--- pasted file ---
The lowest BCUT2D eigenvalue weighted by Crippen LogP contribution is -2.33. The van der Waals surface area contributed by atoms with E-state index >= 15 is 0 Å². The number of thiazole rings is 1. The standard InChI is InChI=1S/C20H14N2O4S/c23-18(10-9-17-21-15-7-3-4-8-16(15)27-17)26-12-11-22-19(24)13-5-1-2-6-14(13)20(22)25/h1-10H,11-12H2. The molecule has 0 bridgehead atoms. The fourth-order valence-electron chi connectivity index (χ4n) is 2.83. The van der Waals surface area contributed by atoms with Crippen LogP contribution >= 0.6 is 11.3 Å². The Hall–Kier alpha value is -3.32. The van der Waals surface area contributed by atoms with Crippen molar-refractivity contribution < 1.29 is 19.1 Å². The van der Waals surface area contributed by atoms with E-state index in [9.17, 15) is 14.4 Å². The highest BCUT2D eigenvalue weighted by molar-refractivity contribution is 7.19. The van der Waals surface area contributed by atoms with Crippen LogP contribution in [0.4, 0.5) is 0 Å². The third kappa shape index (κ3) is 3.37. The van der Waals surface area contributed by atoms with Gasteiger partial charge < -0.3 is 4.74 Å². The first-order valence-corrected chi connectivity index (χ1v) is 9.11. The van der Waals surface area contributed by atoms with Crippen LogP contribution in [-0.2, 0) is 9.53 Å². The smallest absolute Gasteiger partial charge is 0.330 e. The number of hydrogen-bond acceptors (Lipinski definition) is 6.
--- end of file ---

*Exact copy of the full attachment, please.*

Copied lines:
The lowest BCUT2D eigenvalue weighted by Crippen LogP contribution is -2.33. The van der Waals surface area contributed by atoms with E-state index >= 15 is 0 Å². The number of thiazole rings is 1. The standard InChI is InChI=1S/C20H14N2O4S/c23-18(10-9-17-21-15-7-3-4-8-16(15)27-17)26-12-11-22-19(24)13-5-1-2-6-14(13)20(22)25/h1-10H,11-12H2. The molecule has 0 bridgehead atoms. The fourth-order valence-electron chi connectivity index (χ4n) is 2.83. The van der Waals surface area contributed by atoms with Crippen LogP contribution >= 0.6 is 11.3 Å². The Hall–Kier alpha value is -3.32. The van der Waals surface area contributed by atoms with Crippen molar-refractivity contribution < 1.29 is 19.1 Å². The van der Waals surface area contributed by atoms with E-state index in [9.17, 15) is 14.4 Å². The highest BCUT2D eigenvalue weighted by molar-refractivity contribution is 7.19. The van der Waals surface area contributed by atoms with Crippen LogP contribution in [0.4, 0.5) is 0 Å². The third kappa shape index (κ3) is 3.37. The van der Waals surface area contributed by atoms with Gasteiger partial charge < -0.3 is 4.74 Å². The first-order valence-corrected chi connectivity index (χ1v) is 9.11. The van der Waals surface area contributed by atoms with Crippen LogP contribution in [-0.2, 0) is 9.53 Å². The smallest absolute Gasteiger partial charge is 0.330 e. The number of hydrogen-bond acceptors (Lipinski definition) is 6.